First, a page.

Power In Moore And Gibbon's Watchmen

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Science and knowledge have the ability to be detrimental or beneficial to society, but the real topic of concern is, will people use it to better society or will they use it as weapon? Alan Moore’s unconventional graphic novel, Watchmen is a prime example of how problematic circumstances become when science and knowledge are intertwined with power. Brent Fishbaugh, author of “Moore and Gibbon’s Watchmen, Exact Personifications of Science,” offers an interesting and noteworthy interpretation of the characters presented in the Watchmen. Fishbaugh argues that Moore uses each character to “personif[y] the sciences within the major characters through the test, asks the reader if placing the power of various sciences in the hands of the subject morality…show more content…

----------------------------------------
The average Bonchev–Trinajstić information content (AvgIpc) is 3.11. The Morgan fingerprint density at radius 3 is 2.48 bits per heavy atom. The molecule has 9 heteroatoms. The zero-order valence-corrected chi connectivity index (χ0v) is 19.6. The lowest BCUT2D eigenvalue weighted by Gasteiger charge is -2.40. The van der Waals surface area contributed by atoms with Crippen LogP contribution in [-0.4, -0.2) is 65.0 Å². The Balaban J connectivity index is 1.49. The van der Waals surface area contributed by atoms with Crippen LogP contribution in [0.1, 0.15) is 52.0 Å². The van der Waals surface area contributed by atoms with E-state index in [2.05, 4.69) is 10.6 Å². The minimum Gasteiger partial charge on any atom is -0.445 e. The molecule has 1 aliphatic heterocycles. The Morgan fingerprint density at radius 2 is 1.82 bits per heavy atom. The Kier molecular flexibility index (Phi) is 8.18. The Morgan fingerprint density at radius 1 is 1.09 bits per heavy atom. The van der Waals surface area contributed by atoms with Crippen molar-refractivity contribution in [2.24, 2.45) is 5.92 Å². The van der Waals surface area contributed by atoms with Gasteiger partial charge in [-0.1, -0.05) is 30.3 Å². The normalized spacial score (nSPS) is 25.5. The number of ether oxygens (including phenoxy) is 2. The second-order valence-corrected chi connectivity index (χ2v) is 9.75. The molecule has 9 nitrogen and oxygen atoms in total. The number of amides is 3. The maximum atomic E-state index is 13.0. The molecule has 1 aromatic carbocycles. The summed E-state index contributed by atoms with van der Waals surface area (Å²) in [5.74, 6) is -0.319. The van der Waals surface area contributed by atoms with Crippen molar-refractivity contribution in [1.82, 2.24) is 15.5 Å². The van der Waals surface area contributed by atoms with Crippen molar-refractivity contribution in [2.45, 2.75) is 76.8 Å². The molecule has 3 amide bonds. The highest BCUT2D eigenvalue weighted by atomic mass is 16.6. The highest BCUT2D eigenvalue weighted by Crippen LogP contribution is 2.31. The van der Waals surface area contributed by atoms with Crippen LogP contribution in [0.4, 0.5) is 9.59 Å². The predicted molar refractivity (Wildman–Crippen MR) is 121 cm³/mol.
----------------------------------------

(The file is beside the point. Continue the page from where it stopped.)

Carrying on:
Kovacs was described as a “a man of great integrity” but his transition to Rorschach causes him to “see the world in very black and white, Manichean terms” (cite). His personality drastically changes from good to evil when he becomes Rorschach. Best seen in his justification for the Comedian’s attempted rape of Sally, we see how “the man of great integrity” was lost when he assumed his new identity as Rorschach. It’s almost as if this scientific “upgrade” has lost his ability to see the what is good and evil. He has lost his “gray area” and refuses his ability compromise. He is “willing to kill [anyone] to rid society of their filth” (cite) says that compromise is never an option. No matter the situation, “not even in the face of Armageddon. Never compromise” (cite). Kovacs becomes desensitized and his morals are compromised when he develops into his new identity as Rorschach. The addition of Rorschach’s “viscous fluid” and “latex” mask, embodies the notions that scientific additions can serve as a beneficial or detrimental addition to society. In Rorschach’s case, powers of science were as much detrimental to society as they were to his good personality as Walter

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